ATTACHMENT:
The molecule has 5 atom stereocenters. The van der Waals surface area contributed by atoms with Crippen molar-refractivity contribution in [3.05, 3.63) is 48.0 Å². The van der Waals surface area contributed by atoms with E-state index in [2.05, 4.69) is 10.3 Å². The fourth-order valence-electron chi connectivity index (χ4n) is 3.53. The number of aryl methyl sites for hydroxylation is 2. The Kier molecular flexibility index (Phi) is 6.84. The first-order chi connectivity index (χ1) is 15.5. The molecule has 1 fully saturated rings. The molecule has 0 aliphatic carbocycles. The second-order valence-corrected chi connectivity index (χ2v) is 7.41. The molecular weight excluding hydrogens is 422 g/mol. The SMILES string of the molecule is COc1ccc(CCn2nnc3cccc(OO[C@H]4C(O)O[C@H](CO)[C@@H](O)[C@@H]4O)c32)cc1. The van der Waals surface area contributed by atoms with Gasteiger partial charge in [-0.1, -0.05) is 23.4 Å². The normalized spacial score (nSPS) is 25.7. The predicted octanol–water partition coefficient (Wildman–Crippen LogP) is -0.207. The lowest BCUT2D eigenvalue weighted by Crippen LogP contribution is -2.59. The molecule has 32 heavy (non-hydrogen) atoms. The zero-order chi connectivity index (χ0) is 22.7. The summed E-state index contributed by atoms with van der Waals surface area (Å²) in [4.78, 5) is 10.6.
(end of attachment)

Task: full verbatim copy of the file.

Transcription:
The molecule has 5 atom stereocenters. The van der Waals surface area contributed by atoms with Crippen molar-refractivity contribution in [3.05, 3.63) is 48.0 Å². The van der Waals surface area contributed by atoms with E-state index in [2.05, 4.69) is 10.3 Å². The fourth-order valence-electron chi connectivity index (χ4n) is 3.53. The number of aryl methyl sites for hydroxylation is 2. The Kier molecular flexibility index (Phi) is 6.84. The first-order chi connectivity index (χ1) is 15.5. The molecule has 1 fully saturated rings. The molecule has 0 aliphatic carbocycles. The second-order valence-corrected chi connectivity index (χ2v) is 7.41. The molecular weight excluding hydrogens is 422 g/mol. The SMILES string of the molecule is COc1ccc(CCn2nnc3cccc(OO[C@H]4C(O)O[C@H](CO)[C@@H](O)[C@@H]4O)c32)cc1. The van der Waals surface area contributed by atoms with Gasteiger partial charge in [-0.1, -0.05) is 23.4 Å². The normalized spacial score (nSPS) is 25.7. The predicted octanol–water partition coefficient (Wildman–Crippen LogP) is -0.207. The lowest BCUT2D eigenvalue weighted by Crippen LogP contribution is -2.59. The molecule has 32 heavy (non-hydrogen) atoms. The zero-order chi connectivity index (χ0) is 22.7. The summed E-state index contributed by atoms with van der Waals surface area (Å²) in [4.78, 5) is 10.6.